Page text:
One of the many benefits of scuba diving is the chance it affords you to view life underwater. However, many awe-inspiring marine ecosystems are in dire condition due to a variety of reasons, from bad fishing practices to pollution and climate change. That is why ocean conservation efforts are so important and why we were elated to hear Chile’s recent announcement of the establishment of the largest marine reserve in the Americas.
The announcement came last October at the 2015 “Our Ocean” conference, a gathering of environmentalists, government officials, nonprofits (including Project AWARE) and industry leaders to discuss the issues facing our ocean and how we can collectively work toward solutions. As the conference’s host country, the Chilean government took a huge step in worldwide ocean conservation efforts by protecting 115,830 square miles (300,000 square kilometers) of ocean off Chile’s coast. This area, roughly the size of Italy, is named the Nazca-Desventuradas Marine Park.
The new reserve will be a “no-take” zone, a special designation of marine protected area where all extractive activity (e.g. fishing, drilling, mining and hunting) is banned. The Nazca-Desventuradas Marine Park will constitute almost eight percent of all ocean areas with full, no-take protections. Notably, the area triples the amount of offshore waters belonging to Chile that are under the strongest protections, cementing Chile’s status as one of the world’s leaders in ocean conservation.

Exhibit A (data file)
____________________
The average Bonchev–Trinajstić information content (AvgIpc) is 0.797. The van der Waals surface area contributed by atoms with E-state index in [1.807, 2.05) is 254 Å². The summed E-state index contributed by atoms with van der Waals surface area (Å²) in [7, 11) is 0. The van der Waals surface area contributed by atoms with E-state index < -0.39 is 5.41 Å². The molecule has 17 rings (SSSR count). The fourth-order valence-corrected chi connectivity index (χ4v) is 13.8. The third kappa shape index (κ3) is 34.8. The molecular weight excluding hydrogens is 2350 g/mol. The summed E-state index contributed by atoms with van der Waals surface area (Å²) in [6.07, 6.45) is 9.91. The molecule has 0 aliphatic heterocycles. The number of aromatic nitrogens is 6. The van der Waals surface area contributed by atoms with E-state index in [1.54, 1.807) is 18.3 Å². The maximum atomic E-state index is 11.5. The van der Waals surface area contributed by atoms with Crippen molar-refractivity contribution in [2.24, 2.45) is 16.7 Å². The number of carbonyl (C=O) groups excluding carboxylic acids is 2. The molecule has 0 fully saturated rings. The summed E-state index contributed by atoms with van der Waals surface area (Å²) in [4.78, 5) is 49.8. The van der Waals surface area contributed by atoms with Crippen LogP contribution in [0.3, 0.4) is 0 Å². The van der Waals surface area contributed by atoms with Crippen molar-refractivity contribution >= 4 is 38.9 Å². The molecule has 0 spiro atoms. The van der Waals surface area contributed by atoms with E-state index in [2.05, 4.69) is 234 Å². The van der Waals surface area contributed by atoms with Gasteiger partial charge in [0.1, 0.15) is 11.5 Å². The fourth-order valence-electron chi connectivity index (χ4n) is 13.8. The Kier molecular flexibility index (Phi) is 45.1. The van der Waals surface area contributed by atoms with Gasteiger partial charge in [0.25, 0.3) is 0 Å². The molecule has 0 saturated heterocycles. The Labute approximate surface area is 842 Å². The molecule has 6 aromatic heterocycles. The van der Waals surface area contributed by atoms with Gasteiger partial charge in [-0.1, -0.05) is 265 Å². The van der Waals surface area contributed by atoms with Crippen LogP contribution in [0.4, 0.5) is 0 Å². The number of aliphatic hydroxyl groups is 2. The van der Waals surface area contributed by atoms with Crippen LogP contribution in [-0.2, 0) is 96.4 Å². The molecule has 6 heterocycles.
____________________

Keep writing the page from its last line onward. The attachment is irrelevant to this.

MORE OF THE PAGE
The new marine sanctuary will encompass the ocean surrounding the Ambrosio and San Felix Islands. The area is unique in that it harbors a mix of temperate and tropical species. Much of its marine life is exclusive to those waters, found nowhere else in the world. In fact, an estimated 72 percent of all of the species living within the newly designated Nazca-Desventuradas Marine Park are endemic to the area. Here are a few examples:
Decorator Crabs – These crabs go around collecting oceanic decor (often including other animals) and sticking them to their shells to help camouflage them from predators.
Pyrosomes – A light-emitting animal, often cylindrical- or conical-shaped, that gives off a blue-green light to help identify themselves to one another.
Frogfish – Sponge-looking anglerfish that camouflage themselves in order to hunt down prey.
For avid scuba divers, ocean conservation is a critical movement. As such, we are thrilled to share this news about the latest marine reserve off the coast of Chile.